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Reassessing the reliability of Life Cycle Assessment (LCA) and Product Environmental Footprint (PEF) in decision making:

By Stefaan Vanhalle - R&D Manager


The use of Life Cycle Assessment (LCA) and Product Environmental Footprint (PEF) methodologies has been intended to provide a comprehensive view of a product's environmental impact throughout its life cycle. However, several fundamental issues undermine the credibility and practicality of these approaches. Life Cycle Assessment (LCA) and Product Environmental Footprint (PEF) have been set as potential tools for evaluating the environmental impacts of products and processes. However, both methods reveal significant shortcomings that cast doubt on their reliability and relevance for decision-making. This paper delves into the inherent limitations of LCA and PEF methodologies, highlighting the dangers of basing decisions on potentially misleading information. LCAs and PEFs are not absolute. One of the reasons is that there is no blueprint that everybody follows. Also, from any given set of raw data, there is no single, unique value that will automatically be generated for emissions, water consumption etc. These are the main reasons why different impacts can be obtained from exactly the same data, by using different models, methodologies, and boundaries. Blanket statements such as ‘LCAs have proven’ or ‘LCAs have demonstrated’ are not scientifically based. 

Challenges with LCA and PEF

Assumption-based scenarios:
the reliance on numerous assumptions in LCA scenarios introduces uncertainty and potential bias into the results, making them less reliable for decision-making. These uncertainties can affect the credibility and reliability of LCA results, making it crucial for decision-makers to critically assess and validate the assumptions or consider conducting sensitivity analyses to understand the impact of varying assumptions on the final outcomes.

Data limitations:
the lack of realistic and measured data for each stage of the life cycle hampers the accuracy and relevance of LCA and PEF outcomes.
Technological evolution:
the failure to take into account technological advancements in LCA and PEF can lead to results that are not reflective of future realities, thereby compromising the reliability of these assessments for long-term decision-making. Addressing this challenge requires adopting dynamic models, regularly updating datasets, conducting scenario analyses, and leveraging predictive analytics to ensure that LCA and PEF studies remain relevant and accurate as technologies evolve. By doing so, decision-makers can make more informed choices that better align with future sustainability goals.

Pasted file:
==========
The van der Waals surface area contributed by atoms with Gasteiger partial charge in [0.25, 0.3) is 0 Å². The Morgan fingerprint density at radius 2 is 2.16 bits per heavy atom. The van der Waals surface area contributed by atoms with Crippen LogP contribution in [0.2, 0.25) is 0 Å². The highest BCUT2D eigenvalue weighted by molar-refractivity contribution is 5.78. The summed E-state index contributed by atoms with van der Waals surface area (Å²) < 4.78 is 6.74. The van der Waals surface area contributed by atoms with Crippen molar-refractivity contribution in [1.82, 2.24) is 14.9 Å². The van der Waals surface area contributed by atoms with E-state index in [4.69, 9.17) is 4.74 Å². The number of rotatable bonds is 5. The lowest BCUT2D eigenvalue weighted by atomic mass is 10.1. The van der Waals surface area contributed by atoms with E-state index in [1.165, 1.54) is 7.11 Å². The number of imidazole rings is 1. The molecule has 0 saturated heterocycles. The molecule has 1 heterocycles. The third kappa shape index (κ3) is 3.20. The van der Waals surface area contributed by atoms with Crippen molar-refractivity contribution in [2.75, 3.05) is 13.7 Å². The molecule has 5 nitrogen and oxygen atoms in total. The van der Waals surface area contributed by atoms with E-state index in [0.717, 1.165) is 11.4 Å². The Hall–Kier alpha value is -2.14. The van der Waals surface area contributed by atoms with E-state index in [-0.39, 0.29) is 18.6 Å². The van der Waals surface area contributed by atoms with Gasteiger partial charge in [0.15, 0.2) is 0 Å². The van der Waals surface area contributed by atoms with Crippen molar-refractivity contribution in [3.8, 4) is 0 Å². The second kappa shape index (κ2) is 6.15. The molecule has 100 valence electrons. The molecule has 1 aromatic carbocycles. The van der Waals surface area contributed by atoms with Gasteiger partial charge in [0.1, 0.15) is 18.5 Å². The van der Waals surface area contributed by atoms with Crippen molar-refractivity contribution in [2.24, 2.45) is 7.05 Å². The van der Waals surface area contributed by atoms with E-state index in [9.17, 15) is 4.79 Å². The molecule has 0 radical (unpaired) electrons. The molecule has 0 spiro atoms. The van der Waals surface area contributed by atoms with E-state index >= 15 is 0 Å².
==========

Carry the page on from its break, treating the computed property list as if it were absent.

Weighting factors and subjectivity:
the use of weighting factors in impact categories lacks scientific rigor and can be manipulated to skew results, undermining the objectivity of LCA and PEF assessments.
Comparative validity:
LCA and PEF may not be suitable for comparing products across different scenarios, limiting their utility to internal use for specific environmental impact improvements.

Recommendations and way forward

Shifting to concrete metrics:
emphasizing measurable factors such as water and energy consumption during operation as decisive indicators of environmental impact and circularity.

Rethinking of  weighting factors:
development of scientifically grounded weighting factors for impact categories, ensuring objectivity and reliability in assessments.

Embracing technological advancements:
incorporation of evolving technologies like electrification, digitization, and chemical recycling into assessment frameworks for a more accurate portrayal of environmental impacts.

Promotion of transparency and accountability:
encourage transparency in data sources and methodologies used in LCA and PEF assessments, fostering trust and reliability in results.


The limitations and uncertainties inherent in Life Cycle Assessment (LCA) and Product Environmental Footprint (PEF) methodologies call for a reevaluation of their role in decision-making processes. By focusing on concrete, measurable metrics and embracing technological advancements, we can move towards more reliable and actionable strategies for assessing and improving environmental impact and circularity in product life cycles.

Karine Van Doorsselaar (2024): De rol van ecodesign in de circulaire economie 
Veronica Bates-Kassaty & Dorothée Baumann-Pauly (2022): The Rise of LCAs and the Fall of Sustainability –